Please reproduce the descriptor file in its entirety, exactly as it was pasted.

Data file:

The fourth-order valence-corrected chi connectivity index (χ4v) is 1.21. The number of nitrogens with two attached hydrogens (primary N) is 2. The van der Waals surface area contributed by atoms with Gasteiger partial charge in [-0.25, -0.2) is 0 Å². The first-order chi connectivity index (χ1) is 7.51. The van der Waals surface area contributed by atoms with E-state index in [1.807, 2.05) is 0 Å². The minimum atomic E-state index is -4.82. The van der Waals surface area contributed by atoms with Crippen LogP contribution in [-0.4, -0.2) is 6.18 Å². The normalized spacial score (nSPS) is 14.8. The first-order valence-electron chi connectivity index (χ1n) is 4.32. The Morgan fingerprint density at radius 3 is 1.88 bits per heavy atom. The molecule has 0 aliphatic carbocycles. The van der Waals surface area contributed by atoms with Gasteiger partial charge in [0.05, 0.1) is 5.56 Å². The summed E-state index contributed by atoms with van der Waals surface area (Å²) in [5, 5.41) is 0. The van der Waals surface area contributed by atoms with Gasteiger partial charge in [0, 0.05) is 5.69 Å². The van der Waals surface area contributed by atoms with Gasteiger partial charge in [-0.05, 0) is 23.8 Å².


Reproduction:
The fourth-order valence-corrected chi connectivity index (χ4v) is 1.21. The number of nitrogens with two attached hydrogens (primary N) is 2. The van der Waals surface area contributed by atoms with Gasteiger partial charge in [-0.25, -0.2) is 0 Å². The first-order chi connectivity index (χ1) is 7.51. The van der Waals surface area contributed by atoms with E-state index in [1.807, 2.05) is 0 Å². The minimum atomic E-state index is -4.82. The van der Waals surface area contributed by atoms with Crippen LogP contribution in [-0.4, -0.2) is 6.18 Å². The normalized spacial score (nSPS) is 14.8. The first-order valence-electron chi connectivity index (χ1n) is 4.32. The Morgan fingerprint density at radius 3 is 1.88 bits per heavy atom. The molecule has 0 aliphatic carbocycles. The van der Waals surface area contributed by atoms with Gasteiger partial charge in [0.05, 0.1) is 5.56 Å². The summed E-state index contributed by atoms with van der Waals surface area (Å²) in [5, 5.41) is 0. The van der Waals surface area contributed by atoms with Gasteiger partial charge in [0, 0.05) is 5.69 Å². The van der Waals surface area contributed by atoms with Gasteiger partial charge in [-0.05, 0) is 23.8 Å².